You are dealing with professional news environments in the main and that means really understanding how journalistic, or editorial teams operate. I’ve been lucky enough to have spent a decade on the other end of constant PR pitches and know only too well how overwhelming it can be. And how lacking of effort the majority of approaches actually are.

That gives real hope to those that plan and execute conversations well.

The key is to find the right person and often that doesn’t mean going directly for the head of the beast. Editors are usually so busy dealing with forecasts and people to worry about your agenda or pitch. Instead go for their deputies or category/section editors relevant to your content in the first instance.

If that proves fruitless the next stage is to then hunt out key contributors or well-established freelancers working for the site regularly. The likelihood is they have to provide a number of pieces monthly as part of a retainer so you can help make their life easier by providing them with an exclusive or two.

Don’t fear the phone

The key to the entire process though is the conversation and that means that the phone is your friend. It’s amazing how many journalists are scared of using it in the era of text, tweets and social.

I remember having to build up the courage myself 13 years ago as a cub reporter on a local paper to make ‘that’ call I needed for my story in a busy newsroom. It’s a daunting task and one that requires practice and training to do well.

We invest in regular sales training workshops for our execs to ensure they understand how to structure a call and stick confidently to brief. Being able to do that instills confidence in general and also helps us convert more conversations to placements.

Past that the other key tools are Twitter and Linkedin to help initially find and gather info about the key players on any site and to help understand how they are structured.

Linkedin is particularly useful, and we’ll come onto that a little later. Investing in paid accounts is a powerful tool in this process as the platform’s main strength is in supplying details to recruiters. That same access to people outside our usual network allows you to reach deeper into editorial teams and to make initial contact with the right people.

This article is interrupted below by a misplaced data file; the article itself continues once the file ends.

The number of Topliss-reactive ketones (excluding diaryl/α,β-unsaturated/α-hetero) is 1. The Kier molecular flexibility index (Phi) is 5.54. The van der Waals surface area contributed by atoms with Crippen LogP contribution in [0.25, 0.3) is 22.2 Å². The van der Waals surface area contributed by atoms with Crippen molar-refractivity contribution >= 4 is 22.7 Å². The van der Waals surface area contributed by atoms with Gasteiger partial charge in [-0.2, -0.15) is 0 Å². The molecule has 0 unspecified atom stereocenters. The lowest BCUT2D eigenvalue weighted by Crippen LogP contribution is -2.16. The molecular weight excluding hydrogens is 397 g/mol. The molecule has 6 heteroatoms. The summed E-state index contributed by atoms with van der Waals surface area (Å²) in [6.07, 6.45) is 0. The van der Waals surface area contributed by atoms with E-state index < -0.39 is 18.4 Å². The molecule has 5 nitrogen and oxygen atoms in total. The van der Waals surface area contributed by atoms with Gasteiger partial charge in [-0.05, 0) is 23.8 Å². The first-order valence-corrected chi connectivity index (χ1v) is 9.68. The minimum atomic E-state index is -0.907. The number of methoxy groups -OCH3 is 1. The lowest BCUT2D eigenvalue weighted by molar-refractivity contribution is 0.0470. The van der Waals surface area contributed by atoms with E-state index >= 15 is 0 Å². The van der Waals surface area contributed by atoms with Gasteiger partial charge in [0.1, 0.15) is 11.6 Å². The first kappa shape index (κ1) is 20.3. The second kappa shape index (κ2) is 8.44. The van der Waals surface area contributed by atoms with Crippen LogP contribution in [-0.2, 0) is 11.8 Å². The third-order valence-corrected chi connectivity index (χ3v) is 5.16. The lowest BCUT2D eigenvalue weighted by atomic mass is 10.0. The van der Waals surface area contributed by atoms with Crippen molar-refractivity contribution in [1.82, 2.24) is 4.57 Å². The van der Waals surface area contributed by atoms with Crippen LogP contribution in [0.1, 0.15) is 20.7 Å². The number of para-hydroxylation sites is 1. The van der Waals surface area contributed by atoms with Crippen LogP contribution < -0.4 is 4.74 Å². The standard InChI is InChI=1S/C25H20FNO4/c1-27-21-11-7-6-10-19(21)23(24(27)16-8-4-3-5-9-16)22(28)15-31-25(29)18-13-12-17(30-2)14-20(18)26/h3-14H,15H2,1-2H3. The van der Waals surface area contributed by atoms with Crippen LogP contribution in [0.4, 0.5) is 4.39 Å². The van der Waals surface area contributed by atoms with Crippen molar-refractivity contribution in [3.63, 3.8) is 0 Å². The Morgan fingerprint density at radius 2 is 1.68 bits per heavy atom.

Paid journalist directories like Haro, Matchpoint and so on are also great for obtaining this kind of info and often if you can’t find them on Linkedin you’ll find them on one of these. Just be aware however that some data is out of date.

Example PR process

So that’s the theory. How does it work in practice? Let’s walk through a section of that process now.

Having already discussed our distribution personas we know that we want t reach the ‘social Joes’ with the’s salary calculator.

The first job then is to find sites relevant to that audience demographic and so we use our Preacher tool to find sites relating to men’s’ interest sites and as part of that process Zoo Magazine’s site Zoo Today comes up.

We jump onto Linkedin and look for our deputy and category edits and up pops the magazines second in command.

We draft a simple Linkedin Connect request mail explaining that we have an awesome piece of content we’d like to give them exclusively and that’s we’d like to connect.

Low and behold, two days later and that request are accepted, giving us an immediate ‘in’.

Before we do that however we need to fill in the last remaining key piece of detail to ensure our conversation is a positive one for all concerned; and that’s to find out what matters in their lives RIGHT NOW.

To do that we use a little used content aggregator called Netvibes. It allows you to import RSS feeds and other modules from across the web based on a theme, person or search query.

In minutes we can build a page devoted to any ‘prospect’ we want and in this instance we pull in Twitter account, news results and even YouTube activity about the brand and the deputy editor in question.

This gives us unprecedented insight into what is important to them and what they are working on. It feeds the initial opening piece of the conversation that warms the path for the pitch.

That leaves only one thing left to do. Call them.

The conversation

Time and clarity here are the key focus of any effort. The best way to ensure that is to have a clear structure to the conversation. Something that goes a little like this:

> Intro to who you are.

> Mention that you connected on Linkedin

> Ask them how *Insert important thing happening in their lives right now from your stalking endeavors*

> Explain CLEARLY the exclusive you want to give them and why it suits their audience. Also that you will help promote it on their site.